FINE ART INVESTMENTS SINCE 1978
Title: "Lady Sewing"
Medium: Original Watercolor
Framed size: 22.5" x 17"
Image size: 11.25" x 7.75"
James McBey (23 December 1883 – 1 December 1959) was born in Newburgh, Aberdeenshire, Scotland, educated at his
village school, and at the age of 15 years became a clerk in a local bank. After reading an article on etching in an art magazine,
he borrowed from Aberdeen public library Maxime Lalanne’s treatise on etching Traite´ de la Gravure a l’Eau-Forte,
attended evening classes at Gray's School of Art, and taught himself how to create etchings on zinc plates. He printed the
results on paper using a domestic mangle. By 1910 he had enough confidence in his own ability to abandon banking and
spent the summer in the Netherlands where he viewed etchings by Rembrandt and etched 21 plates of his own. From 1910
onwards he travelled widely, visiting Europe, North Africa and America. By 1911 his etchings were of sufficiently high quality
to earn him an exhibition at the Goupil Gallery in London and his prints were published in both London and Glasgow. In
1912 McBey travelled to Morocco with James Kerr Lawson and began working in watercolours.
At the start of World War One McBey's poor eyesight prevented him enlisting as a soldier but in January 1916 he was
commissioned as a second lieutenant in the Army Printing & Stationery Service based in Rouen. Whilst on leave there he
completed two series of sketches, France at her Furnaces, showing the munition works at Harfleur, and some views of the
Somme. After these drawings were shown in London, McBey was appointed an official war artist to the Egyptian
Expeditionary Force. Throughout 1917 and 1918 McBey accompanied the Allied advance in Palestine, from Gaza to
Damascus. Working in both watercolours and oils McBey produced some 300 pieces, many of which are now in the Imperial
War Museum. As well as portraits of the Allied commanders, McBey painted notable portraits of Emir Faisal, and T.E.
Lawrence. McBey spent five days on a reconnaissance mission in the Sinai Desert with an Imperial Camel Corps patrol,
consisting of rough-riders from the Australian outback, and witnessed Allenby's entry into Jerusalem in December 1917.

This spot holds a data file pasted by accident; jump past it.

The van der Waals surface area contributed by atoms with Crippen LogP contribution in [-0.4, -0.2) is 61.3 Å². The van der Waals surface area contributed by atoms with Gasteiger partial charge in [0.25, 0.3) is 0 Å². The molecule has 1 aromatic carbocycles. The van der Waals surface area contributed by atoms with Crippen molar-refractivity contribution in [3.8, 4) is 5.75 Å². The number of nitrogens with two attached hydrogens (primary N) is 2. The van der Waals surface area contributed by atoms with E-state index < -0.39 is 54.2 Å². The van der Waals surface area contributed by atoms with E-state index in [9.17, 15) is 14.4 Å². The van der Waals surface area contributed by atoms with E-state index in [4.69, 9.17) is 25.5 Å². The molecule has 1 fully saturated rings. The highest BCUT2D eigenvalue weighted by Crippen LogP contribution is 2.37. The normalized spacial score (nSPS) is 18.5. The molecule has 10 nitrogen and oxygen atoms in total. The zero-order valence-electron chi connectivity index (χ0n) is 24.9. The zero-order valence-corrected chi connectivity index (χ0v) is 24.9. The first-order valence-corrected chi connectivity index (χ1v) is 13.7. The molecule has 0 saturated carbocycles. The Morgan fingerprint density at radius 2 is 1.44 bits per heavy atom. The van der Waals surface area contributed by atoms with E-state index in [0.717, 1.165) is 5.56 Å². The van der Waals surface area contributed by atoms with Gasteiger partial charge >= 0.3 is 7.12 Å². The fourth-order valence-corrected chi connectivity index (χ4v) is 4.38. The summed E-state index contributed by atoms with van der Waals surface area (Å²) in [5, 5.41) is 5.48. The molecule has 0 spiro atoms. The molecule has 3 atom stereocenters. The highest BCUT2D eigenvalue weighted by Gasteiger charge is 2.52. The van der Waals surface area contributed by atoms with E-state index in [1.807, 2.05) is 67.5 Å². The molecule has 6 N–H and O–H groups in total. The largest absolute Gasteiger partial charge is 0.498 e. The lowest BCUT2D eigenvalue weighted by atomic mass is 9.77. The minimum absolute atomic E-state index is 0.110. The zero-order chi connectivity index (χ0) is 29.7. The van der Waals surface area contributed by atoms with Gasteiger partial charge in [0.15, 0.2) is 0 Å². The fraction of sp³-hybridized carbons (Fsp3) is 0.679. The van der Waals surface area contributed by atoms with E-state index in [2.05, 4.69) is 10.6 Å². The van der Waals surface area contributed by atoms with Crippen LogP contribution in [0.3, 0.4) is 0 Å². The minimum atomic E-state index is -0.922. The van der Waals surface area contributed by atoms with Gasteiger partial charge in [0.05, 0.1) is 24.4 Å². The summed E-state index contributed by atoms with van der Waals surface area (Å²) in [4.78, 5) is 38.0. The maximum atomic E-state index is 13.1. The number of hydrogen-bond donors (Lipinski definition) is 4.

Although the British government made little use of his work during the war, when he returned to England McBey produced
a series of etchings based on his drawings of the Camel Corps patrol. The Long Patrol sold well and greatly enhanced his
reputation. He made several visits thereafter to the Middle East and North Africa. During the post-war print boom in the
1920s his etchings fetched prices at auction that had only been achieved before by the Old Masters. McBey was featured by
Malcolm Salaman in the second volume of the series Modern Masters of Etching and Salaman also compiled a catalogue of
his work, published in 1929. McBey also had commissions to paint a number of formal portraits, including one of Sir Harry
Lauder in 1921, which today is in the Glasgow Museums.
In 1929 McBey visited America and returned in 1931 to marry Marguerite Loeb, a photographer and bookbinder from
Philadelphia. In 1932 the couple bought a house near Tangier in Morocco and later bought a second property in Marrakesh.
During World War Two, McBey lived in America and in 1942 he became an American citizen. After the war he returned to
live in Tangier, whilst making regular trips to both Britain and the United States. He died in Tangier, Morocco in 1959.
The work of James McBey is held by the National Portrait Gallery, London; the Fine Arts Museum of San Francisco; the
National Gallery of Art, Washington; the Huntington Library, California; and by the Aberdeen Art Gallery where the McBey
Art Reference Library was established in his name in 1961, based on a bequest from McBey’s wife. There is an almost
complete collection of his etchings at the Boston Public Library.